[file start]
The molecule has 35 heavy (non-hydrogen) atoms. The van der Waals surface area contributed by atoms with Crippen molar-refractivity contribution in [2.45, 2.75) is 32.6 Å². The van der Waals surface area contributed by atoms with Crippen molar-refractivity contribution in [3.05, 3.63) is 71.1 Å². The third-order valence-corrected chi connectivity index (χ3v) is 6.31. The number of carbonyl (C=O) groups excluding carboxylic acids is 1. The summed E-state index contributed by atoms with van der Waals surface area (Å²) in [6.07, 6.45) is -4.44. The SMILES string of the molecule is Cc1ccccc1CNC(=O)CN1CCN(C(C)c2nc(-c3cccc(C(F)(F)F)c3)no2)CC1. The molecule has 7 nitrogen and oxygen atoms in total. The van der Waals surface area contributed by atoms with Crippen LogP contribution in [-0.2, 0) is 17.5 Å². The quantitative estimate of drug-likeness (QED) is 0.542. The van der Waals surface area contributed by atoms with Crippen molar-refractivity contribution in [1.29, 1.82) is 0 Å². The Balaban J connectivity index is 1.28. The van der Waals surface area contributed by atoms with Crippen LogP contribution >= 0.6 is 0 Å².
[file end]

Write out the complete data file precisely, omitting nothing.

The molecule has 35 heavy (non-hydrogen) atoms. The van der Waals surface area contributed by atoms with Crippen molar-refractivity contribution in [2.45, 2.75) is 32.6 Å². The van der Waals surface area contributed by atoms with Crippen molar-refractivity contribution in [3.05, 3.63) is 71.1 Å². The third-order valence-corrected chi connectivity index (χ3v) is 6.31. The number of carbonyl (C=O) groups excluding carboxylic acids is 1. The summed E-state index contributed by atoms with van der Waals surface area (Å²) in [6.07, 6.45) is -4.44. The SMILES string of the molecule is Cc1ccccc1CNC(=O)CN1CCN(C(C)c2nc(-c3cccc(C(F)(F)F)c3)no2)CC1. The molecule has 7 nitrogen and oxygen atoms in total. The van der Waals surface area contributed by atoms with Crippen LogP contribution in [-0.2, 0) is 17.5 Å². The quantitative estimate of drug-likeness (QED) is 0.542. The van der Waals surface area contributed by atoms with Crippen molar-refractivity contribution in [1.29, 1.82) is 0 Å². The Balaban J connectivity index is 1.28. The van der Waals surface area contributed by atoms with Crippen LogP contribution >= 0.6 is 0 Å².